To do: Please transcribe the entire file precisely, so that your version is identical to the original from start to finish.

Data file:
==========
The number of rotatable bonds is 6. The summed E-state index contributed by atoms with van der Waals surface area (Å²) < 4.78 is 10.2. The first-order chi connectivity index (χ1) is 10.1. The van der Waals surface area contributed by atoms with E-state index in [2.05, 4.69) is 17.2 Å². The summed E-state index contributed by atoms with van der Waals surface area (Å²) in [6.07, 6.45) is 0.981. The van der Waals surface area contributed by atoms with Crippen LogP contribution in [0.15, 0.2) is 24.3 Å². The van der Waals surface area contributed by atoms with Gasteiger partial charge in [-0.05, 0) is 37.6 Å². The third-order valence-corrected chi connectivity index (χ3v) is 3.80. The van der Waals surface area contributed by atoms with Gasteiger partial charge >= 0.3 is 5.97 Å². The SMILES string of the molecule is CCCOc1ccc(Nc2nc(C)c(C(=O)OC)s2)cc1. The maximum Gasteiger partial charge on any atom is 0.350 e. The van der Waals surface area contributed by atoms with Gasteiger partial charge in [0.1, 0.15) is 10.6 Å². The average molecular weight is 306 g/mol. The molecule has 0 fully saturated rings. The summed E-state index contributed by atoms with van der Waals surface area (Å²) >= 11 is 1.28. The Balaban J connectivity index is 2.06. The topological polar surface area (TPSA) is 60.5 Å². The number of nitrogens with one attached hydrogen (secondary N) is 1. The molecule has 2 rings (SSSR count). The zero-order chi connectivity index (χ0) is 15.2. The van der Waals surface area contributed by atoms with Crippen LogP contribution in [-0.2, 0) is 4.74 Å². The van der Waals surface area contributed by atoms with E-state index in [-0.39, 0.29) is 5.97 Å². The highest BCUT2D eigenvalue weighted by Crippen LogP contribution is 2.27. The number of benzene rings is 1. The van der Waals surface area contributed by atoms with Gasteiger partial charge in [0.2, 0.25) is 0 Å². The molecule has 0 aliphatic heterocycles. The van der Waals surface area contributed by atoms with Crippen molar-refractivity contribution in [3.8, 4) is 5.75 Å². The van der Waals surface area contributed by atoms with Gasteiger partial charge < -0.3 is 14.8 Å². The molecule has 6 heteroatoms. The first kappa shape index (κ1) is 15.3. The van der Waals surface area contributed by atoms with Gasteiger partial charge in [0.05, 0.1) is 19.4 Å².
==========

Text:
The number of rotatable bonds is 6. The summed E-state index contributed by atoms with van der Waals surface area (Å²) < 4.78 is 10.2. The first-order chi connectivity index (χ1) is 10.1. The van der Waals surface area contributed by atoms with E-state index in [2.05, 4.69) is 17.2 Å². The summed E-state index contributed by atoms with van der Waals surface area (Å²) in [6.07, 6.45) is 0.981. The van der Waals surface area contributed by atoms with Crippen LogP contribution in [0.15, 0.2) is 24.3 Å². The van der Waals surface area contributed by atoms with Gasteiger partial charge in [-0.05, 0) is 37.6 Å². The third-order valence-corrected chi connectivity index (χ3v) is 3.80. The van der Waals surface area contributed by atoms with Gasteiger partial charge >= 0.3 is 5.97 Å². The SMILES string of the molecule is CCCOc1ccc(Nc2nc(C)c(C(=O)OC)s2)cc1. The maximum Gasteiger partial charge on any atom is 0.350 e. The van der Waals surface area contributed by atoms with Gasteiger partial charge in [0.1, 0.15) is 10.6 Å². The average molecular weight is 306 g/mol. The molecule has 0 fully saturated rings. The summed E-state index contributed by atoms with van der Waals surface area (Å²) >= 11 is 1.28. The Balaban J connectivity index is 2.06. The topological polar surface area (TPSA) is 60.5 Å². The number of nitrogens with one attached hydrogen (secondary N) is 1. The molecule has 2 rings (SSSR count). The zero-order chi connectivity index (χ0) is 15.2. The van der Waals surface area contributed by atoms with Crippen LogP contribution in [-0.2, 0) is 4.74 Å². The van der Waals surface area contributed by atoms with E-state index in [-0.39, 0.29) is 5.97 Å². The highest BCUT2D eigenvalue weighted by Crippen LogP contribution is 2.27. The number of benzene rings is 1. The van der Waals surface area contributed by atoms with Gasteiger partial charge in [0.2, 0.25) is 0 Å². The molecule has 0 aliphatic heterocycles. The van der Waals surface area contributed by atoms with Crippen molar-refractivity contribution in [3.8, 4) is 5.75 Å². The van der Waals surface area contributed by atoms with Gasteiger partial charge < -0.3 is 14.8 Å². The molecule has 6 heteroatoms. The first kappa shape index (κ1) is 15.3. The van der Waals surface area contributed by atoms with Gasteiger partial charge in [0.05, 0.1) is 19.4 Å².